We are hoping to provide psychosocial support for able and disabled 4-18 year olds through play and activity. We will facilitate everything that's needed for systematic recreational and educational activities, which will take place at our partner HQ, the Palestine Red Crescent Society (PRCS). We will be funding the facility for one year.
We will also provide 32 psychosocial workers distributed across the Gaza Strip with the tools and training required to act accordingly in emergency situations.
Using Gaza and the West Bank's internal and external experts on psychosocial services, we hope to expand the capacity of the staff currently working in the mental health services in the region.
43 medical staff, including doctors and nurses, and 42 psychosocial workers have been selected to receive training for a mental health and psychosocial support program to partner with the Gaza Community for Mental Health Program (GCMPH).
Two 60-hour theoretical training sessions will provide 60 professionals with 3 months of training at GCMHP centers. Three partner NGOs will then provide the trainees with supervised access to 100 severe cases to be transferred to these centers.
40 recent graduates of medicine and nursing will be trained to detect mental health problems, treat mild to moderate cases, and be able to refer patients to more specialized services if needed.
Following 60 hours of theoretical training and 18 practical assessments, with case discussion and supervision, the trainees will also receive the World Health Organization’s Mental Health Global Action Program manual.
As part of our bid to contribute to the integration and wellness of disabled children, we have partnered with the Palestinian Medical Relief Society to provide a program that allows this group to mix and socialise with able-bodied children of the same age range.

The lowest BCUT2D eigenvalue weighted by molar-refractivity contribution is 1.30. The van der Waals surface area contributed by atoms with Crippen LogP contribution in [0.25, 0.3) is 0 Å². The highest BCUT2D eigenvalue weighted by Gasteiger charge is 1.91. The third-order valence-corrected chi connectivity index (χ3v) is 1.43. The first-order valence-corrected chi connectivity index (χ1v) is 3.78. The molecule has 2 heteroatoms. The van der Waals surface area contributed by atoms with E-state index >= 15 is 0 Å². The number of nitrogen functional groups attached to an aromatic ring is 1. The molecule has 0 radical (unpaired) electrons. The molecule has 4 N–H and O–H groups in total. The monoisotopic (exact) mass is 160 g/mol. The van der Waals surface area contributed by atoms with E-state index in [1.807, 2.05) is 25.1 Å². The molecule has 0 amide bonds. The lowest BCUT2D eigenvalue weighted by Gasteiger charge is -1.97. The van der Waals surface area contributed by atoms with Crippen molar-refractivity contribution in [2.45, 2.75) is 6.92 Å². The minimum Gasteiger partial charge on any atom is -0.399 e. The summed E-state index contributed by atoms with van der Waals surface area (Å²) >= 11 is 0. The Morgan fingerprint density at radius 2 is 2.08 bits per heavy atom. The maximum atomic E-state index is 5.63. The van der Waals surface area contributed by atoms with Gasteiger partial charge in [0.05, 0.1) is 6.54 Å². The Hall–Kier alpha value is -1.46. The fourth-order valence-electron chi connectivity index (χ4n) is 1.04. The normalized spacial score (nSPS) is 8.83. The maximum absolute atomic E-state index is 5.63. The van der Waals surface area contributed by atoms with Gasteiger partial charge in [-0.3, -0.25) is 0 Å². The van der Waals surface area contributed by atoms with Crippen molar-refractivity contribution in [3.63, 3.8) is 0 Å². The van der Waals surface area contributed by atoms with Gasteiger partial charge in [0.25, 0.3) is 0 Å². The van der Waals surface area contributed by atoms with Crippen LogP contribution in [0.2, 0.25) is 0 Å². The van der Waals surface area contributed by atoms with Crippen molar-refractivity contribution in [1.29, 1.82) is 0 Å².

This program is 75% complete and mothers have applauded the efforts to integrate their children in mainstream activities.
139 children and 153 mothers have attended the 45 play program sessions from November to January and a further 15 sessions were introduced for February to March in which 146 children took part in sessions, bringing the total to 399 children and 403 women benefitted.
With the changes we have in mind, we're hoping to see great benefits, better quality of life and positive experiences for the 10,000 children currently residing in south Gaza. Instilling the skills of play, friendship, imagination and movement through provision of safe facilities will add huge value to many lives in Gaza.
We hope to see levels of violence lowered in schools and the psychosocial conditions and resilience of the 500 children improved.
In building capacity of existing staff, along with 40 newly graduated doctors and nurses, we hope to bring more rounded and thorough care to the occupied region. These skilled individuals will help to integrate mental health into primary healthcare and establish our plans of a more effective referral system for mental health cases.